Casey Neill

REVIEW: Casey Neill and the Norway Rats “Sending Up Flares”


Casey Neill & The Norway Rats – Sending Up Flares (Fluff and Gravy Records)

Perhaps what I dig most about Sending Up Flares is its seductively contemplative nature as a whole. If we can just close our eyes, turn off the media feed, and listen, the right music arises from the ether to greet us like chicken noodle soup in the headphones.

The musical accompaniments on Sending Up Flares hit heavy, care of an all-star crew featuring accordionist/keyboardist Jenny Conlee of the Decemberists, guitarist/producer Chet Lyster of the Eels, Sleater-Kinney’s Corin Tucker, Slang’s Anita Lee Elliott, Scott McCaughey and R.E.M.’s Peter Buck. When complimented by the rich lyrical component of Neil’s cinematic phrases connect tactfully calling for more meaningful human interaction. Slip on the headphones, drive to the starlit Mojave in your mind, and look upon the warm desert sand.

“How Beautiful Am I?”s skipping drums, strings, piano, and invading guitar riffs declare a state of urgency for us to march faithfully into the storm of life’s agony and ecstasy – ‘’I lost so many along the way, Somehow I survived, They are with me still, My beloved ghosts, Ever at my side.” Don’t freak out, just go with it.

“Manzanita” strikes hard and disarms with surgical precision. A dash of Death Cab, the musical melange lassoed me, while Casey’s words pull me in with a bit of Hemingway – “From the windows of that house, Watch the storms roll in, Battering the haystacks, Further down the beach, Wave after Wave.” Would be a great tune to drive up the 1 right around Bodega Bay.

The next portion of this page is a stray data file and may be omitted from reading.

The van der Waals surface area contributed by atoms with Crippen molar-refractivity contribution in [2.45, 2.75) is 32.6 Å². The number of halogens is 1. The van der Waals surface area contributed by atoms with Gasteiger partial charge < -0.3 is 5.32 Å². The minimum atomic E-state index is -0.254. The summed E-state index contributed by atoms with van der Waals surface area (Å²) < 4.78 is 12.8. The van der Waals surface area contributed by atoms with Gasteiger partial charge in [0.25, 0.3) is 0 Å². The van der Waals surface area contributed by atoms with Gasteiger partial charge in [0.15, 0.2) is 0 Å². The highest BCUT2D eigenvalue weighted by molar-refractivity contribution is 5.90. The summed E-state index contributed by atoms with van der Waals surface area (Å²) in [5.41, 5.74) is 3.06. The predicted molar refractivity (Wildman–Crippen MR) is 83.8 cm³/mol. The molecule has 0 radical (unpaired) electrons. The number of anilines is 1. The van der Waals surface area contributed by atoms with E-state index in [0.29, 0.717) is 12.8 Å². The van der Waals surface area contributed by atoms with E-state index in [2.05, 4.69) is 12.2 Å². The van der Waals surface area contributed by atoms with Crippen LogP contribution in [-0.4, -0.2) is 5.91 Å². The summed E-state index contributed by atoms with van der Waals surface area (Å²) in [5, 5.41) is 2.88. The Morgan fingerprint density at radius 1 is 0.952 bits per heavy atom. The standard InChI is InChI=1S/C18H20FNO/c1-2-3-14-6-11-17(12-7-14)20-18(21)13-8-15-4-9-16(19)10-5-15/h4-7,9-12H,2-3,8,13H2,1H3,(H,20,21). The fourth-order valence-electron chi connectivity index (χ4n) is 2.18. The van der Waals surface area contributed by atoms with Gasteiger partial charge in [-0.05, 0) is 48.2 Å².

“Uncharted Terrain” boasts flavors reminiscent of The Weepie’s better efforts and charms me into submission with an unassuming stripped-down musical nudge. The sonic equivalent of The Girl That Got Away, it unearths faded forgotten pictures of the past, the people we used to be while dancing toward the great unknown. Best listened to in the dark by yourself when you miss someone, or better yet, holding the hand of the one.

In today’s swipe-right arena, 11 songs may be a long haul, but for coal chunks like me, I loved digesting this album. I’m invested, and a part of the band’s DNA now. The tempos and production are dead on and the album demands attention without begging.

It’s hard to pin down the exact genre of the record. There’s probably a 20-something in NYC right now smoking a clove and wearing a fisherman’s beanie who can pin down the fitting genre; ‘Neo-Realist,’ ‘Indie Folk,’ Post-Colonial-Coalminer Stargaze. I don’t care what you call it, I just like it!

RIYL: R.E.M., Eels, The Weepeis, Death Cab for Cutie, Talking Heads

Sending Up Flares is available NOW via Fluff and Gravy Records here:

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